WASHINGTON — More than 120 U.S. lawmakers are urging Army brass to reverse a plan under which the service would stop buying Abrams tanks for three years.
The collection of Republican and Democratic House members “are deeply concerned to learn that the Army has once again failed to fund production of the [Abrams] tank,” they wrote in a May 21 letter to Army Secretary John McHugh.
“This decision neglects the Army’s responsibility to modernize the National Guard units, and undervalues the damaging impact to the highly specialized industrial base that supports the program,” states the letter.
Under a years-old plan, the Army intends to suspend buying upgraded Abrams tanks in 2016, a freeze that would last until 2019. The service wants to use the savings for other priorities, and believes sales to other nations will keep the production line running.
Industry officials and lawmakers with a stake in the program aren’t so sure that’s the best idea.
“It is our understanding that the Army believes that Foreign Military Sales (FMS) alone are enough to keep the facility at minimum levels of production until the next major upgrades to the Abrams tank take place in the 2019 time frame.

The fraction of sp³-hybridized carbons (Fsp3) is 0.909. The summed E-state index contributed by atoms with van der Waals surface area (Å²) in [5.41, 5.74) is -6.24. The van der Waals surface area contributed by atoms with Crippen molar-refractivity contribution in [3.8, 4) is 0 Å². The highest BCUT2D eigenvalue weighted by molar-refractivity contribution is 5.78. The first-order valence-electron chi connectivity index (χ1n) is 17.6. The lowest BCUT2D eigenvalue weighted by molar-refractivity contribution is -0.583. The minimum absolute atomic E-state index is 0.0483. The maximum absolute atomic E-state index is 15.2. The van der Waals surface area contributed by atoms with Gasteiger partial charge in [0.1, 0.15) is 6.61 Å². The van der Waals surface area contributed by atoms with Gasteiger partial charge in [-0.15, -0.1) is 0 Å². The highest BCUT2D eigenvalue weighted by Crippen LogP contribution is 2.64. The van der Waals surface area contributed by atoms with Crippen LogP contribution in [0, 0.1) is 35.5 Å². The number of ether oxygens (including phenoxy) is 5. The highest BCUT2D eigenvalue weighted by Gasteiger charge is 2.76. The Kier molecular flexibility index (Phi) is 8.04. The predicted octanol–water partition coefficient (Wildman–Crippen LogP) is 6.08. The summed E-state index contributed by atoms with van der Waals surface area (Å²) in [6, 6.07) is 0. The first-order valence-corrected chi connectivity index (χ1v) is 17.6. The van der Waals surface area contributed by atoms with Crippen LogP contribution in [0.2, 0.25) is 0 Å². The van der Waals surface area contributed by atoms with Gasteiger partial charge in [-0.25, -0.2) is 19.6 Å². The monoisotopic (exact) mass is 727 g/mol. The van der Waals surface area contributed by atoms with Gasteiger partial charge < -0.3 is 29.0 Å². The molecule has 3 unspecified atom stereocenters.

“Congress has consistently taken the position that FMS alone is an unacceptable level of risk,” the lawmakers wrote. “FMS combined with a minimum level of United States-based tanks for the National Guard is the most rational path forward until the next series of upgrades begins.”
Industry officials and lawmakers are worried that without sustained U.S. Army buys, General Dynamics would be forced to shutter the Lima, Ohio-based production line.
Because highly skilled, specially trained workers would likely have to find work elsewhere, stakeholders worry about the cost of restarting the line as US defense budgets are shrinking. They often talk of a worst-case scenario under which the tank plant would never reopen.
The Abrams program shows how the U.S. military services and industry have become experts at spreading work on major weapon programs across the country, and thereby locking in the support of sizable numbers in Congress.
In addition to Ohio, work is conducted on the Abrams program in Wisconsin, Michigan, Pennsylvania and Florida, according to an Army fact sheet.
“The industrial base cannot be turned on and off like a light switch,” the lawmakers tell McHugh. “Failing to fund the program in 2014 would likely result in a production break in 2016 that would significantly impact the skilled workforce as well as drive many small companies out of the business.”
The lawmakers say that development would leave “our nation without the necessary industrial capacity to produce tanks when we need them,” states the letter. “The Army must manage these facilities in a responsible manner that does not require Congress to annually consider whether or not they are being properly funded.”
Congressional sources and analysts often say the ground service is counting on lawmakers to come up with the funds to keep American tanks rolling off the Lima line.
However, that could prove difficult for 2014 since defense budget caps are in place and the 2014 Pentagon budget now would have to be cut by around $50 billion unless sequestration is addressed before Oct. 1.